• Once you have decided on the best strategy to use, take the determined action on the risk accordingly.  

STEP FIVE: Track Risk Response 

  • Document and track the effectiveness of the selected strategy. How is the risk trending? Is the strategy working, or do you need to adjust? Are there any residual impacts or new risks that need to be addressed? 
  • Based on the size, urgency, and timeline to address the risk, ensure regular monitoring on a fixed interval to consistently track progress. 

STEP SIX: Evaluate Risk Outcomes 

  • Document the final outcome of the risk event. Was the risk successfully resolved? How was the project or customer relationship impacted? 
  • Communicate outcomes, feedback, and lessons learned as appropriate to help drive continuous improvement within the engagement and across the organization.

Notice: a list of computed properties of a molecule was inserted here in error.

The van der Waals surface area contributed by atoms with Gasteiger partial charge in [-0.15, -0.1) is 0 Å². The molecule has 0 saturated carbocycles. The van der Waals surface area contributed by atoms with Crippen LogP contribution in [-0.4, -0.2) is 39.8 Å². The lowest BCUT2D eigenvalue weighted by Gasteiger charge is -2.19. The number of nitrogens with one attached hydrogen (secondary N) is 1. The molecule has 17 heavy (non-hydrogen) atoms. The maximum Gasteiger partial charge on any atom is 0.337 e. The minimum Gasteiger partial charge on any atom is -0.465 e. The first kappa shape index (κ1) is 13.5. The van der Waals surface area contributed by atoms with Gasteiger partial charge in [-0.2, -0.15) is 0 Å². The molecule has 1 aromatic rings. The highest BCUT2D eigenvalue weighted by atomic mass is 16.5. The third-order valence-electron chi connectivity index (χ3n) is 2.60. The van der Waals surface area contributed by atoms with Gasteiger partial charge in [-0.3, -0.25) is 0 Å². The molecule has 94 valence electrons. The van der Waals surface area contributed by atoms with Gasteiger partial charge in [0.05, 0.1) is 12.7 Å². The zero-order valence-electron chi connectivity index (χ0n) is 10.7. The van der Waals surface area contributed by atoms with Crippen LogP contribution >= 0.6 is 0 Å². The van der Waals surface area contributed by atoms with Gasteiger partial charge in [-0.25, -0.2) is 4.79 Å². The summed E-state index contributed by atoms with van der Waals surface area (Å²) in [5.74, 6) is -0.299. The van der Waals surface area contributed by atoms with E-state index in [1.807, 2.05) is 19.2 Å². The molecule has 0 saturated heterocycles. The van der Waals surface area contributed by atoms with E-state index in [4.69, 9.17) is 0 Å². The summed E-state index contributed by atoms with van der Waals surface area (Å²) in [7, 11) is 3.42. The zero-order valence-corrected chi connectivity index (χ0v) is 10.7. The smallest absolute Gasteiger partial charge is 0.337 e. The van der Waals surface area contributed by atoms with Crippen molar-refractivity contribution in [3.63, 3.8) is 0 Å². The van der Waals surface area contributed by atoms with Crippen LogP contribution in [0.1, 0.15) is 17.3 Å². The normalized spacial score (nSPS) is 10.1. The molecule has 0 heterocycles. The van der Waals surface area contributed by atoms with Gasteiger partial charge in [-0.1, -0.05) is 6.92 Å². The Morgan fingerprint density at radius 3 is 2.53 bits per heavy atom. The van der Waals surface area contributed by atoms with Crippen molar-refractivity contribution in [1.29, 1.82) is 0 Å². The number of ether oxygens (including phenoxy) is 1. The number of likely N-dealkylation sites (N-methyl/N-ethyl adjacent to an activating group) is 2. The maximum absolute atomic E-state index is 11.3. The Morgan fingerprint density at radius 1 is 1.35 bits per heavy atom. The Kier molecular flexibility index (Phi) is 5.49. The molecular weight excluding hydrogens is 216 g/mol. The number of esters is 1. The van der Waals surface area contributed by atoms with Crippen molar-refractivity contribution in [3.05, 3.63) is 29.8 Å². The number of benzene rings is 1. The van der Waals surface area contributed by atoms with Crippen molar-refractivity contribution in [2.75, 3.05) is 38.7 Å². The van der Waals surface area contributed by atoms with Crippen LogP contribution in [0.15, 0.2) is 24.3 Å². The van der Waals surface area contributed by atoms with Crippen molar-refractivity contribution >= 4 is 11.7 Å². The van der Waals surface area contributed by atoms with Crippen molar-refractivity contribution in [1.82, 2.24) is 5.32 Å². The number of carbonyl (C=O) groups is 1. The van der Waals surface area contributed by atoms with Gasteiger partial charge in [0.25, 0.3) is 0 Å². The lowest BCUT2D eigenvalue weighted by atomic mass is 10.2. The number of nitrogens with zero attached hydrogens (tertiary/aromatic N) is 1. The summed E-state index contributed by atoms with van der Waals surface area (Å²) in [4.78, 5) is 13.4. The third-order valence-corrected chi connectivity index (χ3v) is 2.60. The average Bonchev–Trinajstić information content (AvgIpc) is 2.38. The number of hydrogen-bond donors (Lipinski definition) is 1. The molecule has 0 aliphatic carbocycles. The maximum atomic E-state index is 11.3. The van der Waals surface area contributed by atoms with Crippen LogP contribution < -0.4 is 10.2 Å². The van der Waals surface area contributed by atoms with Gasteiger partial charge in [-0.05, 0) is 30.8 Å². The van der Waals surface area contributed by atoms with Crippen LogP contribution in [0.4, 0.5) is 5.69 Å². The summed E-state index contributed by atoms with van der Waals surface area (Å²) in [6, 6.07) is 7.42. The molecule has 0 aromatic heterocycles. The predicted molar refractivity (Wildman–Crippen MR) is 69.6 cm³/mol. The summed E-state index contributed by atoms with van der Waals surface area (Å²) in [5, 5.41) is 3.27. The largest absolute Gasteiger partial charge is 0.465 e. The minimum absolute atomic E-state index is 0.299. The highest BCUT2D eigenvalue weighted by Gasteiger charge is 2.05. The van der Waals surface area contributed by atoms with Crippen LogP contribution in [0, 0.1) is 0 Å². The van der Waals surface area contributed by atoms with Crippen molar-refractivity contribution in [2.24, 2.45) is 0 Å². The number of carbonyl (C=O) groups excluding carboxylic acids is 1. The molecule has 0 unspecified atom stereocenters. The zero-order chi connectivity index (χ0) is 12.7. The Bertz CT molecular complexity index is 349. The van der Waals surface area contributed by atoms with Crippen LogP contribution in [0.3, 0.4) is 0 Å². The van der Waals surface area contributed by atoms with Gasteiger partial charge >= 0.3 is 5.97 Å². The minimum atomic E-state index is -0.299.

While there are many different approaches and philosophies around risk management, there is a clear consensus across industries and organizations that effective risk management is critical to project, customer, and organizational success. Managing risk is not a one-time event, nor is it one person’s responsibility. Risks can emerge at any point in a customer’s lifecycle, for any number of reasons, and from a variety of sources. Everyone on the team, from initial sale through renewal and expansion, is responsible for identifying and communicating risk. 

Life is unpredictable and our jobs are not immune to unexpected changes and challenges but incorporating risk management into your organization’s processes can make tackling these obstacles, with minimal long-term impact, a lot more feasible.